In general, I am not one that likes to crop other people’s work unless there is an obvious lack of compositional control. I like your vision as it stands but my eye keeps going to the middle ground structures and hesitating. I had to download the image and pull both vertical and horizontal guides to discover what was causing such consternation to my old eyes: the foreground structure is perfectly vertical as are all the trees going up the hill, but the horizontal on the roofline of that long structure is about 1 degree down looking from right to left. I love the shot and can imagine how it must resemble the Palouse in the spring but that roofline nigs at me until I want to scream - well, maybe more of a wince but as is, I would never hang this on my wall and that’s a shame because t is a really nice image.


Every time I see your posted images I wonder if you were a landscape painter in a past life…maybe the 1600’s or something. There’s something “old world” about your composition and processing but I can’t articulate what it is I mean.

Another lovely shot. My only comment is maybe a tighter pano crop that loses the top RH paddock.

I am always drawn to your images. Truly inspiring.
Have you thought about grouping them into a project and posting them here?
I would love to see it.
Thanks for these images

@Marylynne_Diggs and @Mark_Orchard thanks for your good advice that I have already put in action in the re-post below. I have darkened a bit more the floor and ceiling of the image for giving more attention to the central part. I am very glad that you like the photo.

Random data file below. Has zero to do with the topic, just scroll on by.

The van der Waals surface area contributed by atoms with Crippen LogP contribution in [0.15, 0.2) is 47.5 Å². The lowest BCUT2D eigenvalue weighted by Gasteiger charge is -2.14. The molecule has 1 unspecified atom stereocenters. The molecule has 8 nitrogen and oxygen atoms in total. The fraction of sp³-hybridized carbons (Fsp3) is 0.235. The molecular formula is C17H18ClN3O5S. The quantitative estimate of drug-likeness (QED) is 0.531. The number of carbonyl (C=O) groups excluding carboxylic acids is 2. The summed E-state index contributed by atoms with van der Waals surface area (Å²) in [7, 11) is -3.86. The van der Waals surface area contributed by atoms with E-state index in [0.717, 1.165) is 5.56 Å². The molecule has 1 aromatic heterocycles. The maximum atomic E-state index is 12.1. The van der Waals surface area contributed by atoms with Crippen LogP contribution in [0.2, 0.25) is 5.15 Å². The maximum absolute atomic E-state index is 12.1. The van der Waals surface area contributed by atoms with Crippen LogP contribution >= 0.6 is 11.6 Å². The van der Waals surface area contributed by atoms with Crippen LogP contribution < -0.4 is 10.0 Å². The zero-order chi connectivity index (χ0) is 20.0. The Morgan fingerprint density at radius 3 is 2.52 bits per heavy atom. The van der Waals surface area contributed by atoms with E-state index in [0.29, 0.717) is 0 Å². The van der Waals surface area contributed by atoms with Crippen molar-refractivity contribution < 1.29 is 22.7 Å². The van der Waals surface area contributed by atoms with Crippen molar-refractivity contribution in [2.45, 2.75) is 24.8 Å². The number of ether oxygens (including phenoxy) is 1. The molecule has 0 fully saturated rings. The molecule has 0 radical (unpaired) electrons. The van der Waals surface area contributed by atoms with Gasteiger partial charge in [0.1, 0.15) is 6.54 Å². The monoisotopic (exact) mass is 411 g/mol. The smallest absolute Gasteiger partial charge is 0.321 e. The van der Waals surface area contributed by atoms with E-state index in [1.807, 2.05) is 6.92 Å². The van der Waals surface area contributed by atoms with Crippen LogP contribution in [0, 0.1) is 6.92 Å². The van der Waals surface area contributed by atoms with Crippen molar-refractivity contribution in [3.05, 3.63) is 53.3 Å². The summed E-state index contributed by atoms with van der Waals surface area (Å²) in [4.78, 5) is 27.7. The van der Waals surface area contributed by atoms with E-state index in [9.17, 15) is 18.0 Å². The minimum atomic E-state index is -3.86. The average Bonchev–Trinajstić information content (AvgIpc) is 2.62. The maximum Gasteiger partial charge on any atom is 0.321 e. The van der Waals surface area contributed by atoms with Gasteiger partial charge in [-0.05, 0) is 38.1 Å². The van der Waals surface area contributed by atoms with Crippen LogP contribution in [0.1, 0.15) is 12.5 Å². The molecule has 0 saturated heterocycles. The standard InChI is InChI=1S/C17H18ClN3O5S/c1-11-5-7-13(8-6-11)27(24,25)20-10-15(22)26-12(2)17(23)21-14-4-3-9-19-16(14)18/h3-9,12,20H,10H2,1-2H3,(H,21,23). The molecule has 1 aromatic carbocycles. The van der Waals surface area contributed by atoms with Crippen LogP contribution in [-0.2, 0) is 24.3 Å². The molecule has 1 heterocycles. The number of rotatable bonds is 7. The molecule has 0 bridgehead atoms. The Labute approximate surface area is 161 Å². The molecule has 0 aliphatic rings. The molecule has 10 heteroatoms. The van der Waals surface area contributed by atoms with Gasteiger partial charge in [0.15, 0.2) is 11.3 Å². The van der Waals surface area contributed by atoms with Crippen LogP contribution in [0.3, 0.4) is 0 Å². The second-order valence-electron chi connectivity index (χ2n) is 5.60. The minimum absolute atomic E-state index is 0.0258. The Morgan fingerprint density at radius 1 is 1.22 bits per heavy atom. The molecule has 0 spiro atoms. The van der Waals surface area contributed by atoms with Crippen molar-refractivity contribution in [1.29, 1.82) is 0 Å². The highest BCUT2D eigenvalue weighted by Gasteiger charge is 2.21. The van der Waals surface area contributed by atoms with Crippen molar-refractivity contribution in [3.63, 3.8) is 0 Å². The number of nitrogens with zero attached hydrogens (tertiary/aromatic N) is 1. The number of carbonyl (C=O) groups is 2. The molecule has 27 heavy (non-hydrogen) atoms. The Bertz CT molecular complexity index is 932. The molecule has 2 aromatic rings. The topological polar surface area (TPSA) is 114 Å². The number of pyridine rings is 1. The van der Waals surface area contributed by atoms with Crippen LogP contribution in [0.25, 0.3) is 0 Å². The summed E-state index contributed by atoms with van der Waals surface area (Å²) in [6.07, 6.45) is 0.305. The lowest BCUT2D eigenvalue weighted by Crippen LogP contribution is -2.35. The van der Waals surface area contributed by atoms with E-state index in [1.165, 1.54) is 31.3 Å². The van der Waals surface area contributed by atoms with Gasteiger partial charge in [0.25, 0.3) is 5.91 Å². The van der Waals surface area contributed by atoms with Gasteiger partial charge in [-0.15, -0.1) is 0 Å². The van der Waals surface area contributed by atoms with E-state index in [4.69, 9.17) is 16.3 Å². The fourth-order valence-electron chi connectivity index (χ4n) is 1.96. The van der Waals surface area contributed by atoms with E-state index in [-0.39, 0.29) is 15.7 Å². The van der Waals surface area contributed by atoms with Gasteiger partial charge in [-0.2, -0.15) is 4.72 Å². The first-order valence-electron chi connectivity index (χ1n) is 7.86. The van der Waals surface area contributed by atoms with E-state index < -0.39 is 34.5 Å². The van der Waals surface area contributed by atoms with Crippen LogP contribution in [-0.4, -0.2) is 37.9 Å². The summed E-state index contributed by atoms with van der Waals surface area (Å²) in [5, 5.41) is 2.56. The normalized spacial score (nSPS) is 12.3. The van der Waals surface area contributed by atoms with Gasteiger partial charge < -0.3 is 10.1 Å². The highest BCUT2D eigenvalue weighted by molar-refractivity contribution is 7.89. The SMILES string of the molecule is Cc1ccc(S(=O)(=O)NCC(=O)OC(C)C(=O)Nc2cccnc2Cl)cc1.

@Chris_Calohan thanks for having highlighted a mistake that I have not seen. I hope that now the image is right also horizontally.
@Steve_Rosendahl I thank you so much for your encouraging words. There is a way to group some photos into a project? Oh yes, I have found the channel, thanks.

1 Like

I like that you have “fixed” the roofline and added some tonality separation but not so happy that you have cropped so much as now the scene becomes about the middle ground and farmhouse and to me, loses too much of your original theme: “Overlapping Hills.”
Sometimes we find ourselves succumbing to suggestions to the point where we lose our original “mind’s eye” which first envisioned such a calming, easy to read story about the Tuscan countryside. Changing the roofline is a nice gesture, tough in the end I likely would have hung it as originally posted even if it nagged at me. It is indeed, a magnificent rendering of Tuscany. Bravo!

Giuseppe, this is an interesting change from the other landscapes that you’ve posted recently. I really like how subtle the color changes are in the fields and how much texture you’ve captured in those same fields. The lone tree in the foreground makes me smile as I wonder why it’s there. I could see burning-in the farthest greenish fields as that would reduce how much interest they gather. Your cropped, repost works very well.